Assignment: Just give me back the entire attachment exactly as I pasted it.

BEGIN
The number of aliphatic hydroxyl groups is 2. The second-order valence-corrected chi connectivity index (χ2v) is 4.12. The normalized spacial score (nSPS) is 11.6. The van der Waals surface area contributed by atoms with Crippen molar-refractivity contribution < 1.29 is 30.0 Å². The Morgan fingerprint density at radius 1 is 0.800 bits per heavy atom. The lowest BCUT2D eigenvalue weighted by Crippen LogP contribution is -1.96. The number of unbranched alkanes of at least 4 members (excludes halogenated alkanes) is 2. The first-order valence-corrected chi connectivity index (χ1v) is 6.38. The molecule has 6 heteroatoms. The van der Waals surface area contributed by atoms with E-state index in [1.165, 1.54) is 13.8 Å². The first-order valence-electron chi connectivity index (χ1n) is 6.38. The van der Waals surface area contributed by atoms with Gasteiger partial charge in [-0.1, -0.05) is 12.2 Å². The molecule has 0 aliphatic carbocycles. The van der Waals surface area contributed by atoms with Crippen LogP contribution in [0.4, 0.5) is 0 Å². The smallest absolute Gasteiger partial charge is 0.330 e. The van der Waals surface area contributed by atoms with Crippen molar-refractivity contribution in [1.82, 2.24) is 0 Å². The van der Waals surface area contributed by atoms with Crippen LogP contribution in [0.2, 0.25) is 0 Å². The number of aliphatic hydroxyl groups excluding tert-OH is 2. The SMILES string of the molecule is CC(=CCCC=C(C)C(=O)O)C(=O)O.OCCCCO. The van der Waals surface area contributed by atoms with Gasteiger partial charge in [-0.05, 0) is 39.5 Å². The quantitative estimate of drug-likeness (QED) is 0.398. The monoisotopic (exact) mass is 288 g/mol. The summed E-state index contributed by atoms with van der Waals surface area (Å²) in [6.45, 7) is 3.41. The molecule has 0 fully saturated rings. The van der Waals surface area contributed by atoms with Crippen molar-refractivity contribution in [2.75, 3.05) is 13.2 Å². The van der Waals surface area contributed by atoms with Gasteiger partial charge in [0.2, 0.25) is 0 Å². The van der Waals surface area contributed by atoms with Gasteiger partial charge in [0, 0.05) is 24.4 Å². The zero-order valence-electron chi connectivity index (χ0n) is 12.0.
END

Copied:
The number of aliphatic hydroxyl groups is 2. The second-order valence-corrected chi connectivity index (χ2v) is 4.12. The normalized spacial score (nSPS) is 11.6. The van der Waals surface area contributed by atoms with Crippen molar-refractivity contribution < 1.29 is 30.0 Å². The Morgan fingerprint density at radius 1 is 0.800 bits per heavy atom. The lowest BCUT2D eigenvalue weighted by Crippen LogP contribution is -1.96. The number of unbranched alkanes of at least 4 members (excludes halogenated alkanes) is 2. The first-order valence-corrected chi connectivity index (χ1v) is 6.38. The molecule has 6 heteroatoms. The van der Waals surface area contributed by atoms with E-state index in [1.165, 1.54) is 13.8 Å². The first-order valence-electron chi connectivity index (χ1n) is 6.38. The van der Waals surface area contributed by atoms with Gasteiger partial charge in [-0.1, -0.05) is 12.2 Å². The molecule has 0 aliphatic carbocycles. The van der Waals surface area contributed by atoms with Crippen LogP contribution in [0.4, 0.5) is 0 Å². The smallest absolute Gasteiger partial charge is 0.330 e. The van der Waals surface area contributed by atoms with Crippen molar-refractivity contribution in [1.82, 2.24) is 0 Å². The van der Waals surface area contributed by atoms with Crippen LogP contribution in [0.2, 0.25) is 0 Å². The number of aliphatic hydroxyl groups excluding tert-OH is 2. The SMILES string of the molecule is CC(=CCCC=C(C)C(=O)O)C(=O)O.OCCCCO. The van der Waals surface area contributed by atoms with Gasteiger partial charge in [-0.05, 0) is 39.5 Å². The quantitative estimate of drug-likeness (QED) is 0.398. The monoisotopic (exact) mass is 288 g/mol. The summed E-state index contributed by atoms with van der Waals surface area (Å²) in [6.45, 7) is 3.41. The molecule has 0 fully saturated rings. The van der Waals surface area contributed by atoms with Crippen molar-refractivity contribution in [2.75, 3.05) is 13.2 Å². The van der Waals surface area contributed by atoms with Gasteiger partial charge in [0.2, 0.25) is 0 Å². The van der Waals surface area contributed by atoms with Gasteiger partial charge in [0, 0.05) is 24.4 Å². The zero-order valence-electron chi connectivity index (χ0n) is 12.0.